As previously mentioned, we'll be covering the American Society of Association Executives Annual Meeting here this week, and don't forget to follow @WileySocieties for regular updates from the meeting.
Here in Nashville, the ASAE Annual Meeting is in full swing and buzzing with positive energy. The society and association professionals in attendance have a lot on their minds, but all of the major ideas are centered around the meeting's music-themed tag line: Pause, Play, Forward.
At the heart of this theme of moving forward is a topic everyone can relate to: how to advance or totally reinvent an organization's brand and message through a well-cultivated digital presence. In the Learning Lab session "Create Your Digital Strategy," presented in part by Wiley colleagues Martin Davies (E-Learning Director, Professional Innovations) and Davina Quarterman (Senior Manager, Society Innovations), this potentially daunting subject was broken down in a visually clever and accessible way. Davies started off by inviting the audience to think of digital strategy within the framework of a "blueprint" for a building. While many organizations may still have a disjointed digital presence consisting of multiple components, those who deploy a successful strategy will have realized several truths: it's not all about the technology (even the best online platform can't make up for a poorly executed digital identity); design is important, but it shouldn't be all about branding (users should feel a consistent experience throughout); and the work doesn't end with creating the blueprint (you must have a process for review and revision, and assessing which trends are important and which are mere distractions.)
Quarterman's segment expanded on the blueprint framework with a discussion of its six components: People, Purpose, Big Picture, Plan, Produce, and Perfect. She underscored the importance of starting with a strong foundation consisting of a group of people willing to think critically and champion the approach, advising that as a starting point it helps to rewrite the vision statement with a digital-first mindset. It's also useful to segment the strategic roadmap into manageable milestones and tasks, starting with the big picture and then taking it one step at a time.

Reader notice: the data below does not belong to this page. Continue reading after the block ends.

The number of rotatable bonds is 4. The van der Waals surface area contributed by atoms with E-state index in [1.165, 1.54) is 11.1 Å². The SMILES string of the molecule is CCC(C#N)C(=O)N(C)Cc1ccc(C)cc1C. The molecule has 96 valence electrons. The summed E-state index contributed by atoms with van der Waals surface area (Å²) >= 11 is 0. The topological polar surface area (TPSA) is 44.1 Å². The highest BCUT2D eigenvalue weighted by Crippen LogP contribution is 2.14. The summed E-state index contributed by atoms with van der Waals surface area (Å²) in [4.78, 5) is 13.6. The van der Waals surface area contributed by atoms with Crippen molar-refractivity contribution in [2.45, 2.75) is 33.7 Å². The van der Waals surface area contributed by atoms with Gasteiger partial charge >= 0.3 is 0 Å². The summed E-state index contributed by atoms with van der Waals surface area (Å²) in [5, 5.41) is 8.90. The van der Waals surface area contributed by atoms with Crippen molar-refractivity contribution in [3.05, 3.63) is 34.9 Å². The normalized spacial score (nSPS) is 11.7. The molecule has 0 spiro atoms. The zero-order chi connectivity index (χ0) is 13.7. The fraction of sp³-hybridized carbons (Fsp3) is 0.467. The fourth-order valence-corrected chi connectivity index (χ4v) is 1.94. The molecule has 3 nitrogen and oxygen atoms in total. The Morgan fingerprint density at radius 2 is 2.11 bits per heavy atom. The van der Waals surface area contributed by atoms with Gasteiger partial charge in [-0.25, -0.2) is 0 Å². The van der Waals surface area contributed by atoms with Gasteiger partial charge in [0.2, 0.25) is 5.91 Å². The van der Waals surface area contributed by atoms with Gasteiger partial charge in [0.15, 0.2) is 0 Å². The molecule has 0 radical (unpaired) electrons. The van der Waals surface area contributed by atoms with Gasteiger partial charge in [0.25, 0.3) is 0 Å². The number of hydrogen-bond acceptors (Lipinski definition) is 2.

Michael Clarke, President of Clarke & Company, offered an illuminating analogy comparing the digital user experience with an anecdote about attempting to purchase a raincoat in a large Parisian department store. He noted that the standard method of displaying products - arranged by brand rather than type of item - was similar to some web sites' inefficient way of siloing information around content categories rather than subject verticals. Using an example from the medical field, Clarke envisioned a user experience where someone looking for information on hypertension, rather than rummaging through the virtual racks and bins of an association's web site, would be guided to all of the relevant content across all categories - articles, meetings, conference proceedings, videos, etc. This vision is all part of the universal need to go beyond search and instead commit to "surfacing" relevant materials for a more seamless digital experience.
Finally, Quoc-Dien Trinh, Assistant Professor of Surgery at Harvard Medical School and Associate Editor of BJU International, brought it all together with a case study explaining how BJUI deployed a team to revamp the journal's digital strategy with the ambitious goal of making it "the most widely read surgical journal on the web." The core objective was actually quite simple: by taking their poorly maintained and incoherent social media accounts and unifying them to reflect the journal's branding with a cohesive look and feel throughout, they were able to substantially drive usage and brand awareness, completely reinvigorating their digital presence simply by strengthening connections that weren't previously apparent.
This well-attended session was a terrific showcase of how professionals in any type of organization can utilize straightforward strategic frameworks to solve tough problems in the digital space. The solution needn't be complicated nor expensive; in fact, by distilling the problem and your goals into their basic components, any association can achieve a successful digital identity that will hit all the right notes with members and other users.